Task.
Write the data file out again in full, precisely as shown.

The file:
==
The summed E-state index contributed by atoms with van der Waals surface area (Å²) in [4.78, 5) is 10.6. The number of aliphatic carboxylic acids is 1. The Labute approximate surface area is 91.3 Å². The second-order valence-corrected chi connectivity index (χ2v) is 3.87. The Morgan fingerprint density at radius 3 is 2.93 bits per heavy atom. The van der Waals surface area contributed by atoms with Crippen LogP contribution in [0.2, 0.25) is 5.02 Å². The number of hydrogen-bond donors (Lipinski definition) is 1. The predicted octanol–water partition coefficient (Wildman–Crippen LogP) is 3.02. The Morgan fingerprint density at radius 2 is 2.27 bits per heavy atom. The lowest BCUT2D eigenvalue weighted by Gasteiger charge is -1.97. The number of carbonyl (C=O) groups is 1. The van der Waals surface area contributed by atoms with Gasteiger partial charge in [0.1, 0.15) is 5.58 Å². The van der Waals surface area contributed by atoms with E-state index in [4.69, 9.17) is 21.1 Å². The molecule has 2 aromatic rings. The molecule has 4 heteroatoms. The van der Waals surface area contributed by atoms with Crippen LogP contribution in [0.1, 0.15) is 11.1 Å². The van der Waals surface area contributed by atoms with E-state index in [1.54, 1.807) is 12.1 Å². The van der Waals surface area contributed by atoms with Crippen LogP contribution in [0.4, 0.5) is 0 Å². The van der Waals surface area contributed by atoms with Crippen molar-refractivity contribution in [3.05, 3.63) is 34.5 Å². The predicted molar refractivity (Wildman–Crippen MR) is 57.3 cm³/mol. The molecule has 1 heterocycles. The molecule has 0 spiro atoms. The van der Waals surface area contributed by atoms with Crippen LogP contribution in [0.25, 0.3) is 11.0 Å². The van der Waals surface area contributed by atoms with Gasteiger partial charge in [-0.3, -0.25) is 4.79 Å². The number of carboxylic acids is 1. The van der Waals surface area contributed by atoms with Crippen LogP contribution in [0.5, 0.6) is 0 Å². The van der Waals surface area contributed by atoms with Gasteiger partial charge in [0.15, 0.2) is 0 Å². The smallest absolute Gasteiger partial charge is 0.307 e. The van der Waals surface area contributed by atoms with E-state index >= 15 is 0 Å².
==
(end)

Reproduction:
The summed E-state index contributed by atoms with van der Waals surface area (Å²) in [4.78, 5) is 10.6. The number of aliphatic carboxylic acids is 1. The Labute approximate surface area is 91.3 Å². The second-order valence-corrected chi connectivity index (χ2v) is 3.87. The Morgan fingerprint density at radius 3 is 2.93 bits per heavy atom. The van der Waals surface area contributed by atoms with Crippen LogP contribution in [0.2, 0.25) is 5.02 Å². The number of hydrogen-bond donors (Lipinski definition) is 1. The predicted octanol–water partition coefficient (Wildman–Crippen LogP) is 3.02. The Morgan fingerprint density at radius 2 is 2.27 bits per heavy atom. The lowest BCUT2D eigenvalue weighted by Gasteiger charge is -1.97. The number of carbonyl (C=O) groups is 1. The van der Waals surface area contributed by atoms with Gasteiger partial charge in [0.1, 0.15) is 5.58 Å². The van der Waals surface area contributed by atoms with E-state index in [4.69, 9.17) is 21.1 Å². The molecule has 2 aromatic rings. The molecule has 4 heteroatoms. The van der Waals surface area contributed by atoms with Crippen LogP contribution in [0.1, 0.15) is 11.1 Å². The van der Waals surface area contributed by atoms with E-state index in [1.54, 1.807) is 12.1 Å². The van der Waals surface area contributed by atoms with Crippen LogP contribution in [0.4, 0.5) is 0 Å². The van der Waals surface area contributed by atoms with Crippen molar-refractivity contribution in [3.05, 3.63) is 34.5 Å². The predicted molar refractivity (Wildman–Crippen MR) is 57.3 cm³/mol. The molecule has 1 heterocycles. The molecule has 0 spiro atoms. The van der Waals surface area contributed by atoms with Crippen LogP contribution in [0.25, 0.3) is 11.0 Å². The van der Waals surface area contributed by atoms with Gasteiger partial charge in [-0.3, -0.25) is 4.79 Å². The number of carboxylic acids is 1. The van der Waals surface area contributed by atoms with Crippen LogP contribution in [0.5, 0.6) is 0 Å². The van der Waals surface area contributed by atoms with Gasteiger partial charge in [0.15, 0.2) is 0 Å². The smallest absolute Gasteiger partial charge is 0.307 e. The van der Waals surface area contributed by atoms with E-state index >= 15 is 0 Å².